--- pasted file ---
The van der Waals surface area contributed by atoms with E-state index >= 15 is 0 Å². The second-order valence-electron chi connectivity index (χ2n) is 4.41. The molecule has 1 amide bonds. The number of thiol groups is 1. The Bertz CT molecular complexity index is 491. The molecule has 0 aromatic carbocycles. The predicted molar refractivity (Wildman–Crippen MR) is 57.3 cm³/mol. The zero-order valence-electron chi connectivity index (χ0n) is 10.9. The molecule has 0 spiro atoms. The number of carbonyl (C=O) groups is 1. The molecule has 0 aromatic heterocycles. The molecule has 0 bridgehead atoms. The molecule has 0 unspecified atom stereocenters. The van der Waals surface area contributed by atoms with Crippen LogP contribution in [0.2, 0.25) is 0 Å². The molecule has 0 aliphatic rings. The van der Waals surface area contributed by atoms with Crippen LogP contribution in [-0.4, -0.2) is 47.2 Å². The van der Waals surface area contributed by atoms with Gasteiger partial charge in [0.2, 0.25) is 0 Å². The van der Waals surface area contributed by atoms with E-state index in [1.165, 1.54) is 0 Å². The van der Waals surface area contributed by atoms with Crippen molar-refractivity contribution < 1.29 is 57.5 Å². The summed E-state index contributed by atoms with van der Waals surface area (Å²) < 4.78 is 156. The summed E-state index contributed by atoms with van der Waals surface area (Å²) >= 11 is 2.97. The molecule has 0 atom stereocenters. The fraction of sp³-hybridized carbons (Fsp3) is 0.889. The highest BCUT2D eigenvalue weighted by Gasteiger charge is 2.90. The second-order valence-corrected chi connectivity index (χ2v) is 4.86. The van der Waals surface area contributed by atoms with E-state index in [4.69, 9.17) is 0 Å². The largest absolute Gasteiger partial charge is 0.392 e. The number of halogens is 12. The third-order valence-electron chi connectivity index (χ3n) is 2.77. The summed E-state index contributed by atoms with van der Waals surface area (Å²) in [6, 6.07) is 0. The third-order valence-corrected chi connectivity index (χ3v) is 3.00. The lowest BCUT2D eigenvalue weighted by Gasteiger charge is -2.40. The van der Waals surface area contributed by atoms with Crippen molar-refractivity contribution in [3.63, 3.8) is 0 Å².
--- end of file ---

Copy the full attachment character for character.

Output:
The van der Waals surface area contributed by atoms with E-state index >= 15 is 0 Å². The second-order valence-electron chi connectivity index (χ2n) is 4.41. The molecule has 1 amide bonds. The number of thiol groups is 1. The Bertz CT molecular complexity index is 491. The molecule has 0 aromatic carbocycles. The predicted molar refractivity (Wildman–Crippen MR) is 57.3 cm³/mol. The zero-order valence-electron chi connectivity index (χ0n) is 10.9. The molecule has 0 spiro atoms. The number of carbonyl (C=O) groups is 1. The molecule has 0 aromatic heterocycles. The molecule has 0 bridgehead atoms. The molecule has 0 unspecified atom stereocenters. The van der Waals surface area contributed by atoms with Crippen LogP contribution in [0.2, 0.25) is 0 Å². The molecule has 0 aliphatic rings. The van der Waals surface area contributed by atoms with Crippen LogP contribution in [-0.4, -0.2) is 47.2 Å². The van der Waals surface area contributed by atoms with Gasteiger partial charge in [0.2, 0.25) is 0 Å². The van der Waals surface area contributed by atoms with E-state index in [1.165, 1.54) is 0 Å². The van der Waals surface area contributed by atoms with Crippen molar-refractivity contribution < 1.29 is 57.5 Å². The summed E-state index contributed by atoms with van der Waals surface area (Å²) < 4.78 is 156. The summed E-state index contributed by atoms with van der Waals surface area (Å²) >= 11 is 2.97. The molecule has 0 atom stereocenters. The fraction of sp³-hybridized carbons (Fsp3) is 0.889. The highest BCUT2D eigenvalue weighted by Gasteiger charge is 2.90. The second-order valence-corrected chi connectivity index (χ2v) is 4.86. The van der Waals surface area contributed by atoms with E-state index in [4.69, 9.17) is 0 Å². The largest absolute Gasteiger partial charge is 0.392 e. The number of halogens is 12. The third-order valence-electron chi connectivity index (χ3n) is 2.77. The summed E-state index contributed by atoms with van der Waals surface area (Å²) in [6, 6.07) is 0. The third-order valence-corrected chi connectivity index (χ3v) is 3.00. The lowest BCUT2D eigenvalue weighted by Gasteiger charge is -2.40. The van der Waals surface area contributed by atoms with Crippen molar-refractivity contribution in [3.63, 3.8) is 0 Å².